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Re: [Xen-users] New to Xen: safety concerns (Linux Dom0, Windows DomU)

On Fri, Sep 9, 2011 at 1:41 PM, Drake Wilson <drake@xxxxxxxxxxxxxx> wrote:
> One of your problems here is that VGA passthrough (at least if you want
> it to hit the domU's BIOS) can actually be very hit-or-miss, though it's
> gotten much better over time:
>  http://wiki.xensource.com/xenwiki/XenVGAPassthrough

Thanks, an excellent document.

"Xen VGA graphics passthru is a special form of PCI passthru, and PCI
passthru dedicates the PCI device (graphics card) to exactly one
single VM."

I assume I can switch it to a different VM on the fly? That is, boot
with the graphics card dedicated to dom0 Linux, then fire up domU
Windows and hand control over.

> Can you describe which trouble you're worried about in particular, if any?

Googling for 'xen uninstall' shows up a variety of people asking
similar questions:
- seems to have uninstalled cleanly
http://www.linuxformat.com/forums/viewtopic.php?t=377 - not too clear
on the question itself there
http://ubuntuforums.org/archive/index.php/t-953793.html - required
some manual cleanup and not sure if it really cleaned up (dated 2008)
http://www.firewall.cx/ftopict-6304.html - no resolution, no responses
at all (dated 2009)

Not enough weight of evidence to turn me away from Xen, but enough to
be concerned about.

> Newer Linux kernels have Xen and non-Xen boot processes that are closer to
> each other (I'm thinking 3.0.0 particularly; I don't know what Ubuntu 10.10
> has),

According to `uname -a` it's currently 2.6.35-30-generic. I could
upgrade the kernel to version 3 I guess, but I'm not a kernel expert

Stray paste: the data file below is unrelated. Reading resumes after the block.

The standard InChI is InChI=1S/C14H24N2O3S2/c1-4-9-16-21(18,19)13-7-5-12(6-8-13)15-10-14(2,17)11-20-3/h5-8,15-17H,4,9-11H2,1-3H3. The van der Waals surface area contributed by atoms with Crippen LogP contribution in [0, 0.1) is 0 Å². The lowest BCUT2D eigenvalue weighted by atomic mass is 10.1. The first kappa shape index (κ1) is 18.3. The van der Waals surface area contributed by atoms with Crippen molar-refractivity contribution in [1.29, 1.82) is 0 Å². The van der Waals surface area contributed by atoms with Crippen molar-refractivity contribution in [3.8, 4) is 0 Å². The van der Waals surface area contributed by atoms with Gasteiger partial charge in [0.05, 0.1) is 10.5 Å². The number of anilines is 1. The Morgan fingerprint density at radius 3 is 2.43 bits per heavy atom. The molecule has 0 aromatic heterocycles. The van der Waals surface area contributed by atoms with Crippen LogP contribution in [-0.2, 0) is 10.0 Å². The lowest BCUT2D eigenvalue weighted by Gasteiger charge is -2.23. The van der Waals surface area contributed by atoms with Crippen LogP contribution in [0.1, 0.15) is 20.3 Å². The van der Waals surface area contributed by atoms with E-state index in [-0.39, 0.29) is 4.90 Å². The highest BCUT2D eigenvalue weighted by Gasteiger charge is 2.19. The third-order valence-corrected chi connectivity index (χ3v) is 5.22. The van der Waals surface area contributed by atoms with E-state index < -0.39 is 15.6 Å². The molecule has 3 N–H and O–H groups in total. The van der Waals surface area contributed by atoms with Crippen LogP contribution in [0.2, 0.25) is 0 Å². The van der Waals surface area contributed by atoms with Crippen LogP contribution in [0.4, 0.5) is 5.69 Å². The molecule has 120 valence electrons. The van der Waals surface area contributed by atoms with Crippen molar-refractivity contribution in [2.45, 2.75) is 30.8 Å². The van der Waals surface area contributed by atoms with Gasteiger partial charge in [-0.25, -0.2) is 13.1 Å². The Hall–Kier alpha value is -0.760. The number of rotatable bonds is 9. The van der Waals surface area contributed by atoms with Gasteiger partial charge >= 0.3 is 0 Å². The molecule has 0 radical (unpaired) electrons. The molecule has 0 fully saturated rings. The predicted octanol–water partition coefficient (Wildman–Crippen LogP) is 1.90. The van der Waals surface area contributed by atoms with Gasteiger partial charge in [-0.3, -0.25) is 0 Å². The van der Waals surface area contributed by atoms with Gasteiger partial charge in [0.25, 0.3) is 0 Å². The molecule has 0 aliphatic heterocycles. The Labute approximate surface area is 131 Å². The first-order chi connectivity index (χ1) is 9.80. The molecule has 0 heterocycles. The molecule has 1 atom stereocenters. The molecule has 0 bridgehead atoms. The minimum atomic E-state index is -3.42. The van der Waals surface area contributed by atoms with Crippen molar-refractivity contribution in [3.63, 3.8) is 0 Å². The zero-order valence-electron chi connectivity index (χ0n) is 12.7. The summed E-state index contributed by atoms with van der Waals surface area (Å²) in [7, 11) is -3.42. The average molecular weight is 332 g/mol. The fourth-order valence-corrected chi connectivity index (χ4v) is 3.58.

so I'd be navigating unfamiliar waters. It'd be a separate "can I undo
this if things go wrong" question all of its own.

> and with things like UUID-based filesystem detection (which Ubuntu has
> done as standard for a while, but not necessarily if you started from a much
> older version) the differences in exposed hardware can often be automatically
> dealt with.

This particular box is quite new; 10.10 (I don't like 11.04) was
installed fresh on a bare HD. It may have had a kernel upgrade or two
but nothing particularly earth-shattering.

> Older Linuxes had specialized Xen versions of the kernel, and
> so you'd have to change boot configurations around more.  In either case it'd 
> be
> advisable to have a rescue disk handy just in case.  But generally speaking
> switching a Linux system between dom0 and raw is a very reversible operation
> unless/until you configure it to depend strongly on Xen-specific or very 
> low-level
> hardware operations.

Thank you. I believe you, for I am sure you would not practice on my
inexperience. I wish to do the right thing, and if - I say if - it
really is that easy to reverse, the complexity shall be no obstacle to
our union. Or something like that. (Pirates of Penzance, if you're not
an opera buff.)

>> 2) Can a DomU Windows have full access to the hardware?
> You should think about what you mean by "full access".  You may be able to 
> pass
> through most of the interface PCI devices and such (with work), but if you 
> will
> still need access to the Linux half then you must arrange for enough console 
> or
> network devices to be routed to it for that purpose.

I want to play graphical Windows games. It's a 64-bit system with 8GB
of RAM and a fairly new nVidia chipset video card (don't remember the
spec atm), so in theory I should be able to give 2-3GB to a 32-bit
WinXP and let that run happily, while leaving 5-6GB of real RAM for
everything else.

> Note also that you must have a hardware IOMMU for PCI passthrough to HVM 
> guests,
> according to http://wiki.xensource.com/xenwiki/XenPCIpassthrough, and I don't
> believe Windows can be run paravirtualized since the kernel hasn't been ported
> (for obvious reasons).  In practice this may mean some fairly high-class 
> hardware,
> depending on your configuration.

Hmm. Is there an easy way to check? It's a high-end Intel motherboard,
and a high-end modern CPU, although I don't have the precise
identifiers to hand.

I'm not afraid of a bit of complexity, but my areas of expertise are
user-level (ring 3) software and networking, not kernels and
hypervisors. Much appreciate your help!

Chris Angelico

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